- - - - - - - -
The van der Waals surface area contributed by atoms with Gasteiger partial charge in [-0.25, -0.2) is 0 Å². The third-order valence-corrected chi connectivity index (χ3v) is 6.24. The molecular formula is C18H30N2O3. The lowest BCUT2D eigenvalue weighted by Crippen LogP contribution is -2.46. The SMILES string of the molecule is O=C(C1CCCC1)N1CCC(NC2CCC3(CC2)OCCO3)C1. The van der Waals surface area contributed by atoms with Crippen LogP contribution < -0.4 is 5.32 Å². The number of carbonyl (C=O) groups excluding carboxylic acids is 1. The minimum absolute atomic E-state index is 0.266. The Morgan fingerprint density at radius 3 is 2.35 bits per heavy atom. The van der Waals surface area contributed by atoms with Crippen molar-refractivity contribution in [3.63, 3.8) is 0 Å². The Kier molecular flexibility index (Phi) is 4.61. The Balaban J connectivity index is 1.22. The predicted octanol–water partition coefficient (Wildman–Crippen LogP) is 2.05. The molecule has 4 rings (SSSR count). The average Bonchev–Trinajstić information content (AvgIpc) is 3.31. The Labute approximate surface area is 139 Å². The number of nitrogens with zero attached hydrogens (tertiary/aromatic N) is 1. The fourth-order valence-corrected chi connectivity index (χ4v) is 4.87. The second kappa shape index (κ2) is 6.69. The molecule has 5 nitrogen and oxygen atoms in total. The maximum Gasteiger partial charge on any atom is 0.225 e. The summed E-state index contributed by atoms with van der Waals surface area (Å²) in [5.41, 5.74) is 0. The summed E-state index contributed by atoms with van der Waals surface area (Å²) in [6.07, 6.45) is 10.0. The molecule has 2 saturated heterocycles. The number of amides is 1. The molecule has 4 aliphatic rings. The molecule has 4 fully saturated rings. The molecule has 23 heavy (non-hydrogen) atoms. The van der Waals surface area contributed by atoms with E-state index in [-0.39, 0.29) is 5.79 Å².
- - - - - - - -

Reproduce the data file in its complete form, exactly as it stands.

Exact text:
The van der Waals surface area contributed by atoms with Gasteiger partial charge in [-0.25, -0.2) is 0 Å². The third-order valence-corrected chi connectivity index (χ3v) is 6.24. The molecular formula is C18H30N2O3. The lowest BCUT2D eigenvalue weighted by Crippen LogP contribution is -2.46. The SMILES string of the molecule is O=C(C1CCCC1)N1CCC(NC2CCC3(CC2)OCCO3)C1. The van der Waals surface area contributed by atoms with Crippen LogP contribution < -0.4 is 5.32 Å². The number of carbonyl (C=O) groups excluding carboxylic acids is 1. The minimum absolute atomic E-state index is 0.266. The Morgan fingerprint density at radius 3 is 2.35 bits per heavy atom. The van der Waals surface area contributed by atoms with Crippen molar-refractivity contribution in [3.63, 3.8) is 0 Å². The Kier molecular flexibility index (Phi) is 4.61. The Balaban J connectivity index is 1.22. The predicted octanol–water partition coefficient (Wildman–Crippen LogP) is 2.05. The molecule has 4 rings (SSSR count). The average Bonchev–Trinajstić information content (AvgIpc) is 3.31. The Labute approximate surface area is 139 Å². The number of nitrogens with zero attached hydrogens (tertiary/aromatic N) is 1. The fourth-order valence-corrected chi connectivity index (χ4v) is 4.87. The second kappa shape index (κ2) is 6.69. The molecule has 5 nitrogen and oxygen atoms in total. The maximum Gasteiger partial charge on any atom is 0.225 e. The summed E-state index contributed by atoms with van der Waals surface area (Å²) in [5.41, 5.74) is 0. The summed E-state index contributed by atoms with van der Waals surface area (Å²) in [6.07, 6.45) is 10.0. The molecule has 2 saturated heterocycles. The number of amides is 1. The molecule has 4 aliphatic rings. The molecule has 4 fully saturated rings. The molecule has 23 heavy (non-hydrogen) atoms. The van der Waals surface area contributed by atoms with E-state index in [-0.39, 0.29) is 5.79 Å².